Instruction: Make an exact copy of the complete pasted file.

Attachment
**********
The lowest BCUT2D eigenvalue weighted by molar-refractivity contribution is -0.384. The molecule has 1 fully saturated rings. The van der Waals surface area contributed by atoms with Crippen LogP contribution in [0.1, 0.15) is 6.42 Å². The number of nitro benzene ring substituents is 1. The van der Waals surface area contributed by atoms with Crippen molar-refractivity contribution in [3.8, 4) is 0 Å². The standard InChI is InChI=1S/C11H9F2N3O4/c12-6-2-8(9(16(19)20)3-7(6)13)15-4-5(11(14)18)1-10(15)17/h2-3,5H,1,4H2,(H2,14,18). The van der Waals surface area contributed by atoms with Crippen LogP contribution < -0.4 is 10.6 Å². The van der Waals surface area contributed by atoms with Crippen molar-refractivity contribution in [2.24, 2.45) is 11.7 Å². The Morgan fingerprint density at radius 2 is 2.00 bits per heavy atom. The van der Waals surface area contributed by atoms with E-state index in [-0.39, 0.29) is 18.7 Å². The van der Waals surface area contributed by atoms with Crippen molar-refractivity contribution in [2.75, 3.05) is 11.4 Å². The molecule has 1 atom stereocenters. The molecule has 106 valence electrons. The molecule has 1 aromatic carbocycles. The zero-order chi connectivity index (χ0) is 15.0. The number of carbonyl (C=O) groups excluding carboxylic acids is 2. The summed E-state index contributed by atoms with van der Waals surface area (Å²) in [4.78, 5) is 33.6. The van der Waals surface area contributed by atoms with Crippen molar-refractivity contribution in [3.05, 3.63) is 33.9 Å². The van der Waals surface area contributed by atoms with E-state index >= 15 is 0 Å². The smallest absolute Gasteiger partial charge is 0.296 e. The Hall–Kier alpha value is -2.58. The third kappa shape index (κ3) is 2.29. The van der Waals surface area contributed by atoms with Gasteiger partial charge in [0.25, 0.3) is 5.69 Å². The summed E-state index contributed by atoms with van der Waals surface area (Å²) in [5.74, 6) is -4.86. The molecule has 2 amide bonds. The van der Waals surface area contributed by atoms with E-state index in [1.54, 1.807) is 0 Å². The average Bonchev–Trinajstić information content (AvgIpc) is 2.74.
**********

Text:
The lowest BCUT2D eigenvalue weighted by molar-refractivity contribution is -0.384. The molecule has 1 fully saturated rings. The van der Waals surface area contributed by atoms with Crippen LogP contribution in [0.1, 0.15) is 6.42 Å². The number of nitro benzene ring substituents is 1. The van der Waals surface area contributed by atoms with Crippen molar-refractivity contribution in [3.8, 4) is 0 Å². The standard InChI is InChI=1S/C11H9F2N3O4/c12-6-2-8(9(16(19)20)3-7(6)13)15-4-5(11(14)18)1-10(15)17/h2-3,5H,1,4H2,(H2,14,18). The van der Waals surface area contributed by atoms with Crippen LogP contribution < -0.4 is 10.6 Å². The van der Waals surface area contributed by atoms with Crippen molar-refractivity contribution in [2.24, 2.45) is 11.7 Å². The Morgan fingerprint density at radius 2 is 2.00 bits per heavy atom. The van der Waals surface area contributed by atoms with E-state index in [-0.39, 0.29) is 18.7 Å². The van der Waals surface area contributed by atoms with Crippen molar-refractivity contribution in [2.75, 3.05) is 11.4 Å². The molecule has 1 atom stereocenters. The molecule has 106 valence electrons. The molecule has 1 aromatic carbocycles. The zero-order chi connectivity index (χ0) is 15.0. The number of carbonyl (C=O) groups excluding carboxylic acids is 2. The summed E-state index contributed by atoms with van der Waals surface area (Å²) in [4.78, 5) is 33.6. The van der Waals surface area contributed by atoms with Crippen molar-refractivity contribution in [3.05, 3.63) is 33.9 Å². The van der Waals surface area contributed by atoms with E-state index >= 15 is 0 Å². The smallest absolute Gasteiger partial charge is 0.296 e. The Hall–Kier alpha value is -2.58. The third kappa shape index (κ3) is 2.29. The van der Waals surface area contributed by atoms with Gasteiger partial charge in [0.25, 0.3) is 5.69 Å². The summed E-state index contributed by atoms with van der Waals surface area (Å²) in [5.74, 6) is -4.86. The molecule has 2 amide bonds. The van der Waals surface area contributed by atoms with E-state index in [1.54, 1.807) is 0 Å². The average Bonchev–Trinajstić information content (AvgIpc) is 2.74.